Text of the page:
M. haemophilum is a non-tuberculous mycobacterium (NTM) species that grows on a mycobacterial medium supplemented with ferric ammonium citrate or hemin (2). This microorganism is a rare pathogen causing human infections with only about 100 published cases worldwide (3). Our patient had a long history of SLE. Several cases of patients with SLE and M. haemophiluminfection have been reported, and published data from 1990 until recent time are shown in Table SI1 (4–7).

Infection with M. haemophilum in immunocompromised patients sometimes includes lymphadenopathy, cutaneous ulceration, arthritis, and osteomyelitis (8, 9). However, the most common clinical manifestations are cutaneous lesions with a preference for cooler body parts, such as the extremities. The development of sporotrichoid nodular lymphangitis caused by M. haemophilum infection is exceptional (10) and bilateral sporotrichoid cutaneous lesions, as described here, have only been been reported 4 times previously (11).

Typical histological features include numerous well-formed infectious granulomas (12); acid-fast organisms can be detected in the biopsy sections in fewer than 50% of the cases (13). In vitro culture of M. haemophilum should be performed under certain conditions, with an iron-supplemented medium and growth at 28 and 33°C (1). The appropriate molecular techniques for the identification of stains include PCR, real-time PCR, or hsp65 and 16S rRNA gene sequencing (14, 15).

In conclusion, although the virulence of M. haemophilum is low and the disease is only slowly progressive, it can result in tissue damage and complicate the treatment of pre-existing diseases. Newly occurring lesions, such as plaques, nodules, and ulcers in SLE patients, may serve as important clues for NTM infections.


This study was supported by grants from the National Natural Science Foundation of China (81371751), the fund for Natural Science Foundation of Jiangsu Province (2014020044) and the fund for Key Clinical Program of the Ministry of Health of China (2012ZD007).

The authors declare no conflicts of interest.




1. Sompolinsky D, Lagziel A, Naveh D, Yankilevitz T. Mycobacterium haemophilum sp. nov., a new pathogen of humans. Int J Syst Bacteriol 1978; 28: 67–75.

2. Dawson DJ, Jennis F. Mycobacteria with a growth requirement for ferric ammonium citrate, identified as Mycobacterium haemophilum. J Clin Microbiol 1980; 11: 190–192.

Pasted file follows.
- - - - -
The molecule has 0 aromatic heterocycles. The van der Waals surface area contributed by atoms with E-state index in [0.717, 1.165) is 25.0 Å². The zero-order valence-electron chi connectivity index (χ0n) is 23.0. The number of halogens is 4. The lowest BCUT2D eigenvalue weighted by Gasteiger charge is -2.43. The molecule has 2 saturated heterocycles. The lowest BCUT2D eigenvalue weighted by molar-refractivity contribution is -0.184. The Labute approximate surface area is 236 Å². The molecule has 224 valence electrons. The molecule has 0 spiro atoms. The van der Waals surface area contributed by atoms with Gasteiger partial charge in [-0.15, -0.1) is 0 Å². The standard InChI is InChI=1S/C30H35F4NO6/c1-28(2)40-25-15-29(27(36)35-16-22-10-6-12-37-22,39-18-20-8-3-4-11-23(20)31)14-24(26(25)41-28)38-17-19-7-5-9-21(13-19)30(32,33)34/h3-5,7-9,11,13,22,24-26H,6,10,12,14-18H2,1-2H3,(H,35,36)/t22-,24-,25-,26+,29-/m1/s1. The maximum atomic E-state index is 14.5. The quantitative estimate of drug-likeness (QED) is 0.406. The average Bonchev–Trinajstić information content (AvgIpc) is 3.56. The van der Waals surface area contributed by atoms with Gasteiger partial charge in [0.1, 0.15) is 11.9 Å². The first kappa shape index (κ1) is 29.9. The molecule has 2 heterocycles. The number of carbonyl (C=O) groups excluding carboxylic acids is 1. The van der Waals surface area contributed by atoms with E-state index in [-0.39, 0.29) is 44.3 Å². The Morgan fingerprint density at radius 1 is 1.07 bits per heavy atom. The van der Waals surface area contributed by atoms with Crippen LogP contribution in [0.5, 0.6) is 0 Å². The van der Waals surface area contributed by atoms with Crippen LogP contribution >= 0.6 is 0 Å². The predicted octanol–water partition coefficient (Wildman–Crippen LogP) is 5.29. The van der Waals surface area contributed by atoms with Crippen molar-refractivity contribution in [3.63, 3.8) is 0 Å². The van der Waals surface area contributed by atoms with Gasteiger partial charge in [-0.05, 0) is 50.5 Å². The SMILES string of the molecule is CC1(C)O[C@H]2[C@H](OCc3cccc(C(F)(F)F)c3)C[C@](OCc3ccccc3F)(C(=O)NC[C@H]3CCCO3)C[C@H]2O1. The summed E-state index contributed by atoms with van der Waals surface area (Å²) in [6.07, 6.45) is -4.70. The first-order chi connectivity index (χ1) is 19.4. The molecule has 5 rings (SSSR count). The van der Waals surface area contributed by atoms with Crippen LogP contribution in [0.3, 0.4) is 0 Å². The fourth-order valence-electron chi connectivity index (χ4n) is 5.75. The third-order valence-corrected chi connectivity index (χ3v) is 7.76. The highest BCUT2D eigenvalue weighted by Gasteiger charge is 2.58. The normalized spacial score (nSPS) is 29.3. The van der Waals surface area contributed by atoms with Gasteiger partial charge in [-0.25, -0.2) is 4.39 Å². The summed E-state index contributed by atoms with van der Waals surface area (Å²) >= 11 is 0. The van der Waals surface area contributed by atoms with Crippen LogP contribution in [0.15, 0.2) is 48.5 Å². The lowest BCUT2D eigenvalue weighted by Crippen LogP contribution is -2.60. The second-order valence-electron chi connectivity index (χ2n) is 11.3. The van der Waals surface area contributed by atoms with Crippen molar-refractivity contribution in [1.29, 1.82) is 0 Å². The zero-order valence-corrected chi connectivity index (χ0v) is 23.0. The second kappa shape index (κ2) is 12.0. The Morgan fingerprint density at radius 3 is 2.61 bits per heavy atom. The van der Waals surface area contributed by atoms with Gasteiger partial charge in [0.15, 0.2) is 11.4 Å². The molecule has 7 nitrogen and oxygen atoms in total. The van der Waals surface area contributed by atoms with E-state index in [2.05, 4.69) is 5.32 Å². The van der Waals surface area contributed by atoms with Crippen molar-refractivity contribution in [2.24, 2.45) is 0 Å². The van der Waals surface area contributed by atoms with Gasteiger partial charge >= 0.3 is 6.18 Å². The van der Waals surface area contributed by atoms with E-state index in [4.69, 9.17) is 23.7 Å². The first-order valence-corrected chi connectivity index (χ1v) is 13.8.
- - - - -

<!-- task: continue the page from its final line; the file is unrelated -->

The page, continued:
3. Millar MJ, Bulliard C, Balachandran C, Maloof AJ. Mycobacterium haemophilum infection presenting as filamentary keratopathy in an immunocompromised adult. Cornea 2007; 26: 764–766.

4. Teh CL, Kong KO, Chong AP, Badsha H. Mycobacterium haemophilum infection in an SLE patient on mycophenolate mofetil. Lupus 2002; 11: 249–252.

5. Tan HH, Tan A, Theng C, Ng SK. Cutaneous Mycobacterium haemophilum infections in immunocompromised patients in a dermatology clinic in Singapore. Ann Acad Med Singapore 2004; 33: 532–536.

6. Mok MY, Wong SS, Chan TM, Fong DY, Wong WS, Lau CS. Non-tuberculous mycobacterial infection in patients with systemic lupus erythematosus. Rheumatology (Oxford) 2007; 46: 280–284.

7. Kamboj M, Louie E, Kiehn T, Papanicolaou G, Glickman M, Sepkowitz K. Mycobacterium haemophilum infection after alemtuzumab treatment. Emerg Infect Dis 2008; 14: 1821–1823.

8. Samra Z, Kaufmann L, Zeharia A, Ashkenazi S, Amir J, Bahar J, et al. Optimal detection an identification of Mycobacterium haemophilum in specimens from pediatric patients with cervical lymphadenopathy. J Clin Microbiol 1999; 37: 832–834.

9. Elsayed S, Read R. Mycobacterium haemophilum osteo­myelitis: case report and review of the literature. BMC Infect Dis 2006; 6: 70.

10. Bhambri S, Bhambri A, Del Rosso JQ. Atypical mycobacterial cutaneous infections. Dermatol Clin 2009; 27: 63–73.

11. Chang SL, Chung WH, Huang YH, Hong HS. Bilateral sporotrichoid lymphocutaneous dermatosis in a drug abuser: case report and review of the literature. Am J Clin Dermatol 2008; 9: 393–395.

12. Philpott JJ, Woodburne AR, Philpott OS, Schaefer WB, Mollohan CS. Swimming pool granuloma. A study of 290 cases. Arch Dermatol 1963; 88: 158–162.

13. Feng Y, Xu H, Wang H, Zhang C, Zong W, Wu Q. Outbreak of a cutaneous Mycobacterium marinum infection in Jiangsu Haian, China. Diagn Microbiol Infect Dis 2011; 71: 267–272.

14. Samra Z, Kaufmann L, Zeharia A, Ashkenazi S, Amir J, Bahar J, et al. Optimal detection and identification of Mycobacterium haemophilum in specimens from pediatric patients with cervical lymphadenopathy. J Clin Microbiol 1999; 37: 832–834.

15. Bruijnesteijn van Coppenraet ES, Lindeboom JA, Prins JM, Peeters MF, Claas EC, Kuijper EJ. Real-time PCR assay using fine-needle aspirates and tissue biopsy specimens for rapid diagnosis of mycobacterial lymphadenitis in children. J Clin Microbiol 2004; 42: 2644–2650.

Supplementary content
Table SI